How Marvel Became a $16 Billion Franchise: Fandom, Cribbing From Comics and Kevin Feige

Marvel has had six films in the MCU gross more than $1 billion worldwide

Kevin Feige Marve
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What more can be said about the success of Marvel except that it’s the biggest brand in the world with $16 billion in worldwide box office to date?

In its 10-year, 19-film history the studio has had six films gross more than $1 billion at box offices worldwide, with billions more than that in toys and consumer products. And as of this writing “Avengers: Infinity War” has already broken records as the highest domestic and international opener.  And with $1.16 billion after two weekends, it has become the fastest film ever to gross $1 billion worldwide and is expected to become one of the top five highest grossing films in box office history.

Like anything that finds a formula for success, Marvel has attracted plenty of imitators. But where Marvel continues to thrive and grow, other studios’ attempts to replicate the success have come up short. So the question is, what’s Marvel’s secret? How did a company once floundering in bankruptcy, with film rights to almost all of its A-list characters owned by other studios, end up ruling Hollywood.

What’s the secret? In a word, the company made good use of more than 60 years of comics lore and leveraged legions of fans – including one who ended up at the top of the company.

Kevin Feige as Captain Marvel

Most Hollywood studios have access to plenty of bankable Intellectual Property, but Marvel has a Kevin Feige. In 2007, just ahead of shooting 2008’s “Iron Man,” Feige was promoted to president of production at Marvel Studios after impressing executives with his comic book knowledge.

Since then, Feige has guided the Marvel Cinematic Universe every step of the way, acting as puppeteer.

“Kevin Feige is doing the same thing Stan Lee did for the comic books in the ’60s; he keeps everyone on the same page,” Jonathan Kuntz, a lecturer at the UCLA school of theater, film and TV, told TheWrap.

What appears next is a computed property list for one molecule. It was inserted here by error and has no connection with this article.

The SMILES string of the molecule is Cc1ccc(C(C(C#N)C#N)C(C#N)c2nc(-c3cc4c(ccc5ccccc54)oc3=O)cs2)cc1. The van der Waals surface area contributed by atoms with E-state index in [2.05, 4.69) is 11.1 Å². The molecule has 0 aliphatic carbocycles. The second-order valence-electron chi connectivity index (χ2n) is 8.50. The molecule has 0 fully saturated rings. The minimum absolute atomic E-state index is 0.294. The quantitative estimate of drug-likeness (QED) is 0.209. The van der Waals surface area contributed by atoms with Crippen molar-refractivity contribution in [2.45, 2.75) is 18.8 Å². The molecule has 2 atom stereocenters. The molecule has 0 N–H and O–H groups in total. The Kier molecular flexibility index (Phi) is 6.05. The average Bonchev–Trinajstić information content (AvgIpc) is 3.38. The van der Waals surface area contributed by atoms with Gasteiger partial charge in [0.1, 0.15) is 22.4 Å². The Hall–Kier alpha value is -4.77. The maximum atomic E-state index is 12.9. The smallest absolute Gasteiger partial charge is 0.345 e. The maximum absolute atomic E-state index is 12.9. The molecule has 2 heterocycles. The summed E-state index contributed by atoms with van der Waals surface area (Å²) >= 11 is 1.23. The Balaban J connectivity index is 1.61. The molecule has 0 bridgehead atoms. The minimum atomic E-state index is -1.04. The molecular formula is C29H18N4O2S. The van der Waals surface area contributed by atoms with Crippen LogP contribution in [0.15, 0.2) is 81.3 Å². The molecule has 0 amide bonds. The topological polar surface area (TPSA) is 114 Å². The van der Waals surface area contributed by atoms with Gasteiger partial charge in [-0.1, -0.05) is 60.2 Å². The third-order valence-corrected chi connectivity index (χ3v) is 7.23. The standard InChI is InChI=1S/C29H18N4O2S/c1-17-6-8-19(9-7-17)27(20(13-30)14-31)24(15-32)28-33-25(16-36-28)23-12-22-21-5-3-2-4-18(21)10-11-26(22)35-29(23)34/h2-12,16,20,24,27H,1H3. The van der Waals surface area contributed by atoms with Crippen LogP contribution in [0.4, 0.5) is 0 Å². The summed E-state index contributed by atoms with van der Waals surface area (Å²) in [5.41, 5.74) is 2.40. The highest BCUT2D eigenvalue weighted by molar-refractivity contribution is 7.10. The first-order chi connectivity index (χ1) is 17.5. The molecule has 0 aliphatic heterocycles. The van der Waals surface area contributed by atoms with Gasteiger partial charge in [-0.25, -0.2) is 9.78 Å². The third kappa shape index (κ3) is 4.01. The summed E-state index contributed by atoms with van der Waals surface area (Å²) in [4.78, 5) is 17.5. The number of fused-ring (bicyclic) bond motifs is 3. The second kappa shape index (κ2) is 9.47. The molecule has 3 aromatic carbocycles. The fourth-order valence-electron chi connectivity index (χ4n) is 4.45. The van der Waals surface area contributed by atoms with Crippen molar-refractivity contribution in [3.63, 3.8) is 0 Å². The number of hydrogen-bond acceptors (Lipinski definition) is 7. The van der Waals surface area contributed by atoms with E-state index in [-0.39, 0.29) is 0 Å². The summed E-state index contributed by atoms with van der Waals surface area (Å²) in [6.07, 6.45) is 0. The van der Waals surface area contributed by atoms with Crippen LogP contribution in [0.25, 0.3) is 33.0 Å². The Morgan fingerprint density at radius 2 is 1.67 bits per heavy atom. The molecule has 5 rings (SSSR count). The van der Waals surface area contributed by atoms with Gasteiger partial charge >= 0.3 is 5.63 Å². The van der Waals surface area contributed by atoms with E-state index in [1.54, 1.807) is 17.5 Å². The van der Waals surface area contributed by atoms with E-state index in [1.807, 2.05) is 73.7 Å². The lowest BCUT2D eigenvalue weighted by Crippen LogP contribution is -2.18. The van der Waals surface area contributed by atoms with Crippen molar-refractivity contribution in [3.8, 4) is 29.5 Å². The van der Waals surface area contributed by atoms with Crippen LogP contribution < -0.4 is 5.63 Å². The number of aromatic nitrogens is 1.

Marvel’s 19-film franchise goes against Hollywood’s nature, Kuntz said. A lot of franchises focus on trilogies before they tend to reboot or squash it after diminishing returns. But Marvel has maintained a franchise for this long, one that veers, goes off on tangents, yet always comes back to the main idea, thanks to a longer-term vision. And Feige’s been the one pulling the strings from the beginning.

“Doesn’t seem like any of the other major studios have found the right person to guide them, or even the right franchise,” Kuntz told TheWrap.

It should be said, however, Feige could pull all the strings he wants; it’d be useless if noone had built the puppet.

With Great Comics Comes…

Even the boss himself has conceded he relies heavily on the source material that serves as the driving force behind the MCU.

“It starts with the comics and us getting to rip pages out, put them on the walls and start to be inspired,” Feige told the press ahead of the release of “Avengers: Infinity War.” “It is always a guide point, a North Star for us as we lead these giant productions into reality are right from those books where it all started.”

He said they even sometimes pull dialogue directly from the comics.

In the ’60s, Marvel sparked what has since become known as “the Marvel revolution,” a shift in superhero comics that emphasized flawed protagonists and humanistic values, during which a lot of the stories now finding their way to the big screen were introduced.

Concepts and plots remained colorful and weird, but Marvel characters had complex personalities and had to deal with ordinary personal struggles alongside costumed adventures. And those characters continued to be developed over decades, in a shared and increasingly complex continuity that is now reflected in the movies based on them.

“Some franchises have to build these characters and stories from scratch,” David Hancock, cinema and entertainment research analysis for IHS Markit, told TheWrap.

But what makes Marvel such successful IP is it’s had those characters and stories to lean on.

“It’s almost like these films have been in development since the ’60s,” Kuntz said.

It’s All About the Fans

The MCU is a multi-billion dollar success now, but when it began in 2008 all the studio had after selling away its most widely popular characters were the die-hard fans of the comics.

Virtually no one cared about a character called Iron Man when Marvel set out to make a live-action big-budget film, a former Marvel employee who asked to remain anonymous told TheWrap.

“But we knew that the people who did care about Iron Man were going to be hardcore fans and that they were going to love it, tell their friends and their families to go see it,” the former employee said. “That first movie was full of cool comic book moments. Marvel’s always fully acknowledged its fan base.”

Franchises like “Harry Potter” and “The Hunger Games” — and to some extent what DC has done with Batman — have recognized how integral it is to deal in some fan service. “Harry Potter” is the fifth highest grossing franchise, according to Box Office Mojo, and “The Hunger Games” ranks above “Star Trek,” “The Dark Knight” trilogy and “Lord of the Rings.”

Other franchises, like “Transformers” probably could have reached another level if they did more to satisfy fans, the form Marvel employee said.

“The big key is the fandom,” they said. “With each new movie [Marvel] get’s more and more fans, so 10 years of these movies, of course ‘Infinity War’ is going to have the biggest opening ever. Geek culture is the new pop culture.”